Is there no nerve or sense of responsibility left in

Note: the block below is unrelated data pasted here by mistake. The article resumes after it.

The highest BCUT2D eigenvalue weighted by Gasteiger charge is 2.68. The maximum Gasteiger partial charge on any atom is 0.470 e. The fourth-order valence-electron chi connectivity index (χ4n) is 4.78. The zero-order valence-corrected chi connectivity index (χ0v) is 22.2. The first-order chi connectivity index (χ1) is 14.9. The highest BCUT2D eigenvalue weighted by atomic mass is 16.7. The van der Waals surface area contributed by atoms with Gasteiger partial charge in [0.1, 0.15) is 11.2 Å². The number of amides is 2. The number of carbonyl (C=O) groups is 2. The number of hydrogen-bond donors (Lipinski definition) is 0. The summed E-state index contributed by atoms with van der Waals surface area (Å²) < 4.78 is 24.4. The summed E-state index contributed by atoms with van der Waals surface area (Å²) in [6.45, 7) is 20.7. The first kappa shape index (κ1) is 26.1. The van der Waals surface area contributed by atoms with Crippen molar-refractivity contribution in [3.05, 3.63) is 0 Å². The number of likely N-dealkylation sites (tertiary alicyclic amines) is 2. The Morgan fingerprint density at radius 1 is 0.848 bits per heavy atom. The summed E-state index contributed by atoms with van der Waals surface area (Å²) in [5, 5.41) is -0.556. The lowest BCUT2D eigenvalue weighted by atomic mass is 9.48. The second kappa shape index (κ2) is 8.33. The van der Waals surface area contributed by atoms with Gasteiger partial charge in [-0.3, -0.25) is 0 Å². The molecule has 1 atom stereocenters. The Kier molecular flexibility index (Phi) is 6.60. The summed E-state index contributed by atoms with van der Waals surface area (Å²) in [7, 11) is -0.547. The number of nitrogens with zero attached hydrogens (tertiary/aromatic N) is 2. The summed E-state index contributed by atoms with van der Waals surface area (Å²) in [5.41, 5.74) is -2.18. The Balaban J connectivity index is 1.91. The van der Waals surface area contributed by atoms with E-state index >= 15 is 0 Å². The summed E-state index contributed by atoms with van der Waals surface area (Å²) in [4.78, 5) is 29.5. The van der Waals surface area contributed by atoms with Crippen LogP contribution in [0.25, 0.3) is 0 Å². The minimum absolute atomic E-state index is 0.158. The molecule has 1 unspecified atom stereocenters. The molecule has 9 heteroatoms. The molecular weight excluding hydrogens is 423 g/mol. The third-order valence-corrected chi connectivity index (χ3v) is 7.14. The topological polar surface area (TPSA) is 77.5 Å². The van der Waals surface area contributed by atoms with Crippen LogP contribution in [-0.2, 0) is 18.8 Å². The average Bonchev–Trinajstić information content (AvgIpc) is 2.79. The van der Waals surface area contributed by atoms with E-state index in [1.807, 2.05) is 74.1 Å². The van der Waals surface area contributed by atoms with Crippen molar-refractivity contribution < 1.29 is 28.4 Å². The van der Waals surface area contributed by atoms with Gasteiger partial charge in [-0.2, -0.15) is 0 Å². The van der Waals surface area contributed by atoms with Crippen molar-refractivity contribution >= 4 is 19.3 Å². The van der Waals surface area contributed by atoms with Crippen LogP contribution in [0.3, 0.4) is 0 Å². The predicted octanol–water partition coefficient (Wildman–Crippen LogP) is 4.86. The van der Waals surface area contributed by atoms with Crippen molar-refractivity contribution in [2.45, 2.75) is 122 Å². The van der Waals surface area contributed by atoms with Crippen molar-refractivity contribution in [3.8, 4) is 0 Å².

British Ministers or members of the House of Commons ? Day after day the most shocking revelations are made of the cruelties perpetrated in the London workhouses and hospitals, and yet no remedy is attempted. An inquiry is now going on at Rotherhithe, where it -appears to be possible for a nurse to murder a woman by torture—for that is the simple meaning of the statements about the death of the -woman Fairbairn, if they are well founded—without any censure. The case of Whitechapel is just as bad. Mr. Edmund Hart induced Mr. Parnell to go there without warning, and found patients with bed sores which are never attended to at night, a raving and filthy lunatic in a ward with two sane patients, a man dying of bronchitis and partly paralyzed with bare legs and feet resting on the floor, no beer allowed, no milk except to one patient ; the food so insufficient that the people complain of being. starved, and three kinds of medicine—a purge, a cough mixture, and a saline mixture—which are served out to everybody indiscriminately. All this while convicts in hospital have clean beds, good medical -attendance, and perfect quiet. The moment the horrors of this place are inquired into the guardians will begin to defend it, and ask if paupers are to have silver bedsteads and down beds ; and though Mr. Villiers will neither defend the evils tor talk vulgar rubbish, he will not risk affronting the London guardians. It will come to Lynch law if he is not quicker, and we could almost wish it would. One ducked chairman would be equal to 300 cleaned patients.